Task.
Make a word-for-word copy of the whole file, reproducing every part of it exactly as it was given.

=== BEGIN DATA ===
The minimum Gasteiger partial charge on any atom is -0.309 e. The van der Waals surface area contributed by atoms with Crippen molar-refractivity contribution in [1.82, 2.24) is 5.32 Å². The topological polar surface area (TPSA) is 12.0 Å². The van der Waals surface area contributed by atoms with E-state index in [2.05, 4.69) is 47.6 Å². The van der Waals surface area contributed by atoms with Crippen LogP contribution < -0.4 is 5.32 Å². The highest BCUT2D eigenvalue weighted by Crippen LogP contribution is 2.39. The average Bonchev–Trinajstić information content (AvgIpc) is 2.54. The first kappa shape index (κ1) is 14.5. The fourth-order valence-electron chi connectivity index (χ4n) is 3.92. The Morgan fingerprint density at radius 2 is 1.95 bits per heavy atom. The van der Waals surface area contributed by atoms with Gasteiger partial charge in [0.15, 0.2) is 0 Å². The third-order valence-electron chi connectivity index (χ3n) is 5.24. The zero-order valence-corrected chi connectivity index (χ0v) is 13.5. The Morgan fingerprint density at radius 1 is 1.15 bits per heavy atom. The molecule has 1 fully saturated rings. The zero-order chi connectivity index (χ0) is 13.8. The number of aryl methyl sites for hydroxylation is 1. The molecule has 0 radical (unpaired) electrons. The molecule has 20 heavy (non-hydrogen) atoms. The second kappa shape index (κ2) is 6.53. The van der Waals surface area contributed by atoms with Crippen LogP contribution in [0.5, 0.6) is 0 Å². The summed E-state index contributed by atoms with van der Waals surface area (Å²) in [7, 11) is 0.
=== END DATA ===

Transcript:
The minimum Gasteiger partial charge on any atom is -0.309 e. The van der Waals surface area contributed by atoms with Crippen molar-refractivity contribution in [1.82, 2.24) is 5.32 Å². The topological polar surface area (TPSA) is 12.0 Å². The van der Waals surface area contributed by atoms with E-state index in [2.05, 4.69) is 47.6 Å². The van der Waals surface area contributed by atoms with Crippen LogP contribution < -0.4 is 5.32 Å². The highest BCUT2D eigenvalue weighted by Crippen LogP contribution is 2.39. The average Bonchev–Trinajstić information content (AvgIpc) is 2.54. The first kappa shape index (κ1) is 14.5. The fourth-order valence-electron chi connectivity index (χ4n) is 3.92. The Morgan fingerprint density at radius 2 is 1.95 bits per heavy atom. The van der Waals surface area contributed by atoms with Gasteiger partial charge in [0.15, 0.2) is 0 Å². The third-order valence-electron chi connectivity index (χ3n) is 5.24. The zero-order valence-corrected chi connectivity index (χ0v) is 13.5. The Morgan fingerprint density at radius 1 is 1.15 bits per heavy atom. The molecule has 1 fully saturated rings. The zero-order chi connectivity index (χ0) is 13.8. The number of aryl methyl sites for hydroxylation is 1. The molecule has 0 radical (unpaired) electrons. The molecule has 20 heavy (non-hydrogen) atoms. The second kappa shape index (κ2) is 6.53. The van der Waals surface area contributed by atoms with Crippen LogP contribution in [0.5, 0.6) is 0 Å². The summed E-state index contributed by atoms with van der Waals surface area (Å²) in [7, 11) is 0.